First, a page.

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Could you live on just 50 litres of water per day? For one person, that would mean only about one load of washing per week, using hand sanitiser in lieu of washing your hands, and only flushing the toilet once a day.
Sound like an impossible nightmare? Well that’s what the 3.76 million people who live in Cape Town, South Africa are having to do as they count down to what is being called ‘Day Zero’. It’s as ominous as it sounds: the day Cape Town’s water supply is expected to run dry. And it could be as early as June or July this year.
These strict water saving measures may sound extreme but so far residents have managed to cut collective water consumption by more than half. In Victoria, at the height of the so-called ‘Millennium drought’ the state’s suggested personal water consumption rate was 150 litres per day.
Thinking back to the late 2000s, you may remember keeping buckets in the shower to collect excess water or the famous advertising line ‘have a shower with your fella Stella’. Even Sesame Street, the well-loved children’s show, plugged free-to-air TV with water conservation shorts to tap into kids’ conscience.
But after a decade of steady metropolitan water supply in Melbourne, how prepared are city dwellers for the next inevitable drought? Have our water conservation habits changed for good, or have we reverted to the bad old days of hosing driveways?
It has been over 30 years since the ‘Don’t be a Wally with Water’ campaign and in the ten years since the Millennium Drought, Melbourne’s population has grown by one million people. Professor of Global Change, Environment and Society Brett Bryan and research fellow Dr Michalis Hadjikakou of Deakin University argue that as the city has grown, public attitudes to water conservation have changed – for good.
Water restrictions have really made people aware that water is a finite and scarce resource, Prof. Bryan says, and that they have to be careful with it, rather than in the days of old; going out and running under the sprinkler.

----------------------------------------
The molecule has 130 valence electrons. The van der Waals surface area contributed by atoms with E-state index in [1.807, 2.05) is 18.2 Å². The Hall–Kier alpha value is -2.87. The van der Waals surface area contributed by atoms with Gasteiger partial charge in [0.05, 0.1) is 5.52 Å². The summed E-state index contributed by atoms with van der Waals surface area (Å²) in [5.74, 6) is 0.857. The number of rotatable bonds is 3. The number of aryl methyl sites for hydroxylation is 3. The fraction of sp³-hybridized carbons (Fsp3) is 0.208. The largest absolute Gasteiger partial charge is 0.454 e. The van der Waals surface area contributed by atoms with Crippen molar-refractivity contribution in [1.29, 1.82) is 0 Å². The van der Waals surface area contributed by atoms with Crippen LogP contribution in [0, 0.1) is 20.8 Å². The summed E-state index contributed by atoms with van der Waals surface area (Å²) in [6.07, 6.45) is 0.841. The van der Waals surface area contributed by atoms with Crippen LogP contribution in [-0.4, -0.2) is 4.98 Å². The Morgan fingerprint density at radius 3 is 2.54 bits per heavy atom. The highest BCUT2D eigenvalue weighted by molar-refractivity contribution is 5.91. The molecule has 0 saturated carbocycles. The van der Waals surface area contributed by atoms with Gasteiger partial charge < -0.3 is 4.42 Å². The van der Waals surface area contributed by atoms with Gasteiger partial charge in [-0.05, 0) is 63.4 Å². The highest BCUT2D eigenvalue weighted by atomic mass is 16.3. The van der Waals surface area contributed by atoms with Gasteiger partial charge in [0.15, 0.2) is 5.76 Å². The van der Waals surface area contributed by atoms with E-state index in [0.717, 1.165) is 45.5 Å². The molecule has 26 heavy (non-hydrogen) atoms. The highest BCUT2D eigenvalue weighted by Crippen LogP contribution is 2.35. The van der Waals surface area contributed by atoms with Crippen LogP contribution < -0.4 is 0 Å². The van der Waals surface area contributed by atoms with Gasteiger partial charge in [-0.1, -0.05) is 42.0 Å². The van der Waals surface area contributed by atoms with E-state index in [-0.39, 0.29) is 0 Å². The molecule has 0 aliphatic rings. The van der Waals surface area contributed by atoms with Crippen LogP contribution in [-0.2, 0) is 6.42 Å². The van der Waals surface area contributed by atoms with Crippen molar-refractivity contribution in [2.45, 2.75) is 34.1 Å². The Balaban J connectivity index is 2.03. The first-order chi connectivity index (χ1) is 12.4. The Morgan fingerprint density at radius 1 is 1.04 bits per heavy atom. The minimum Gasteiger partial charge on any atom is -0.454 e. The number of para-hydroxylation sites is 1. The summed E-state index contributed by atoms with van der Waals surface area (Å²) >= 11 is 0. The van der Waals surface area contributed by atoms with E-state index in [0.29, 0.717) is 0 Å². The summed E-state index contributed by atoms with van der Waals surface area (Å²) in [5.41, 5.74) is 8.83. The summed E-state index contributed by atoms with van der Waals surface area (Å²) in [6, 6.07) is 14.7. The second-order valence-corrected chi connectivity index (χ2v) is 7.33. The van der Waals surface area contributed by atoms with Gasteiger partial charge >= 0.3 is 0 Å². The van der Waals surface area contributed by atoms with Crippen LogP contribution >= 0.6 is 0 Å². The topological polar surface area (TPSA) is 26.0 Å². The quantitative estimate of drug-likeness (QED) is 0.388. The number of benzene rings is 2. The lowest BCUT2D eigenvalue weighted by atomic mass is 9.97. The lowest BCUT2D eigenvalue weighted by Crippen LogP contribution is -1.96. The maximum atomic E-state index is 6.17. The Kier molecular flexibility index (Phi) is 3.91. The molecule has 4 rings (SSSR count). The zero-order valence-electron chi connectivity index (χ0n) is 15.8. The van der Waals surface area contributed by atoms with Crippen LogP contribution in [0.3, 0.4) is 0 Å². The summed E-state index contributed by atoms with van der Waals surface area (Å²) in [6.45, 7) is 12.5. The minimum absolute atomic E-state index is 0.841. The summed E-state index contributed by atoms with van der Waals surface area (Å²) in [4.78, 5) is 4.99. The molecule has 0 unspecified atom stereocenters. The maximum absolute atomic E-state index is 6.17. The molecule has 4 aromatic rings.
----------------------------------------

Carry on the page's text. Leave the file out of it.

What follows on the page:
‘It seems to me that there has been long-term behavioural change whereby Melburnians respect the scarcity value of water,’ he says.
Prof. Bryan says the combination of increased population, increased industrial use, system losses and the climate-change induced drying trend and perhaps increasing severity and frequency of drought will see a shortfall of water in the medium to long term.
‘That’s something to watch out for and to mitigate against. But then we’ve got things like the north-south pipeline and the desalination plant which are risk mitigation strategies to hedge against that,’ he says.
It’s been almost a year since the first 50 gigalitres of water began to flow from Victoria’s controversial desalination plant. It is currently running at about 10% with no projection to turn it up this year.
‘The fact that the desalination plant at the moment is supplying a very small amount of water is an indication that our current supplies are meeting demand, Dr Hadjikakou argues. ‘It’s really adding security to the water supply in case it’s needed.’
'It seems to me that there has been long-term behavioural change whereby Melburnians respect the scarcity value of water,'
Professor Brett Bryan,
School of Life and Environmental Sciences, Deakin University
Melbourne will undoubtedly face water restrictions as the next drought hits, Prof. Bryan and Dr Hadjikakou believe. Ten years ago, Victoria was saved by rain and had the security of surplus water capacity because of money spent on infrastructure.
Since then there have been fundamental changes in attitudes to water including how water is used in homes and gardens, the growth of water saving measures such as rain tanks and efficient products such as washing machines and shower heads.
But even so, total demand for water will increase.
‘We need to think long term about measures like water re-use and treating storm water to sustainably increase supply,’ Prof. Bryan says.
Interested in the impact of population growth on the environment? Consider studying environmental science at Deakin.
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